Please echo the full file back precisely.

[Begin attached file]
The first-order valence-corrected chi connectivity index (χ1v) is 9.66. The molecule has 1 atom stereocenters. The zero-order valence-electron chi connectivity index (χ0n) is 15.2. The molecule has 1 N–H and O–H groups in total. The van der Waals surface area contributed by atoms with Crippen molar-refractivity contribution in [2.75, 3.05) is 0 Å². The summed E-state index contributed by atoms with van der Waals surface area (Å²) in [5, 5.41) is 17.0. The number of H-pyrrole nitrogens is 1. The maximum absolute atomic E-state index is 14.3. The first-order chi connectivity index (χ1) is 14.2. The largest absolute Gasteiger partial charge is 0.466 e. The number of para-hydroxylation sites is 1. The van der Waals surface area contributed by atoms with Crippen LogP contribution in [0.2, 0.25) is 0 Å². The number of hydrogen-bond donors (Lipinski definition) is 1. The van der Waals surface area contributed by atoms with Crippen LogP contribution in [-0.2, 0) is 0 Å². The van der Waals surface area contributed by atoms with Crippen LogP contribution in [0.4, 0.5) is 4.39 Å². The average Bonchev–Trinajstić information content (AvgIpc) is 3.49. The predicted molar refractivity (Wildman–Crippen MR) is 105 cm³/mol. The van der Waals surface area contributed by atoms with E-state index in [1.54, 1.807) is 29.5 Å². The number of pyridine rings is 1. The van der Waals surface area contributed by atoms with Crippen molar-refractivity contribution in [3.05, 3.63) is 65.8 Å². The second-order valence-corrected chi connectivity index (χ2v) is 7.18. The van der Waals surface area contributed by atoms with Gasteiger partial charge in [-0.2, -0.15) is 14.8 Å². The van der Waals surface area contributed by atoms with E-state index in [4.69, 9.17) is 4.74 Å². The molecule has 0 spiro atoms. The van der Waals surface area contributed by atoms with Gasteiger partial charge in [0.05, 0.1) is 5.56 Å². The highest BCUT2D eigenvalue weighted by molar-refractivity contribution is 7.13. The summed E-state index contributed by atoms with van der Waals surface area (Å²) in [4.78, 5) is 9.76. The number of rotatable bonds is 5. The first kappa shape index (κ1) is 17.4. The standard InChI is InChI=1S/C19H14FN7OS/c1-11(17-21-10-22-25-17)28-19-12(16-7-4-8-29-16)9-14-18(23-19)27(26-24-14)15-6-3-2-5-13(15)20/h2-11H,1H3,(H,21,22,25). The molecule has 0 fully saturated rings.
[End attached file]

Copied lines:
The first-order valence-corrected chi connectivity index (χ1v) is 9.66. The molecule has 1 atom stereocenters. The zero-order valence-electron chi connectivity index (χ0n) is 15.2. The molecule has 1 N–H and O–H groups in total. The van der Waals surface area contributed by atoms with Crippen molar-refractivity contribution in [2.75, 3.05) is 0 Å². The summed E-state index contributed by atoms with van der Waals surface area (Å²) in [5, 5.41) is 17.0. The number of H-pyrrole nitrogens is 1. The maximum absolute atomic E-state index is 14.3. The first-order chi connectivity index (χ1) is 14.2. The largest absolute Gasteiger partial charge is 0.466 e. The number of para-hydroxylation sites is 1. The van der Waals surface area contributed by atoms with Crippen LogP contribution in [0.2, 0.25) is 0 Å². The number of hydrogen-bond donors (Lipinski definition) is 1. The van der Waals surface area contributed by atoms with Crippen LogP contribution in [-0.2, 0) is 0 Å². The van der Waals surface area contributed by atoms with Crippen LogP contribution in [0.4, 0.5) is 4.39 Å². The average Bonchev–Trinajstić information content (AvgIpc) is 3.49. The predicted molar refractivity (Wildman–Crippen MR) is 105 cm³/mol. The van der Waals surface area contributed by atoms with E-state index in [1.54, 1.807) is 29.5 Å². The number of pyridine rings is 1. The van der Waals surface area contributed by atoms with Crippen molar-refractivity contribution in [3.05, 3.63) is 65.8 Å². The second-order valence-corrected chi connectivity index (χ2v) is 7.18. The van der Waals surface area contributed by atoms with Gasteiger partial charge in [-0.2, -0.15) is 14.8 Å². The van der Waals surface area contributed by atoms with E-state index in [4.69, 9.17) is 4.74 Å². The molecule has 0 spiro atoms. The van der Waals surface area contributed by atoms with Gasteiger partial charge in [0.05, 0.1) is 5.56 Å². The highest BCUT2D eigenvalue weighted by molar-refractivity contribution is 7.13. The summed E-state index contributed by atoms with van der Waals surface area (Å²) in [4.78, 5) is 9.76. The number of rotatable bonds is 5. The first kappa shape index (κ1) is 17.4. The standard InChI is InChI=1S/C19H14FN7OS/c1-11(17-21-10-22-25-17)28-19-12(16-7-4-8-29-16)9-14-18(23-19)27(26-24-14)15-6-3-2-5-13(15)20/h2-11H,1H3,(H,21,22,25). The molecule has 0 fully saturated rings.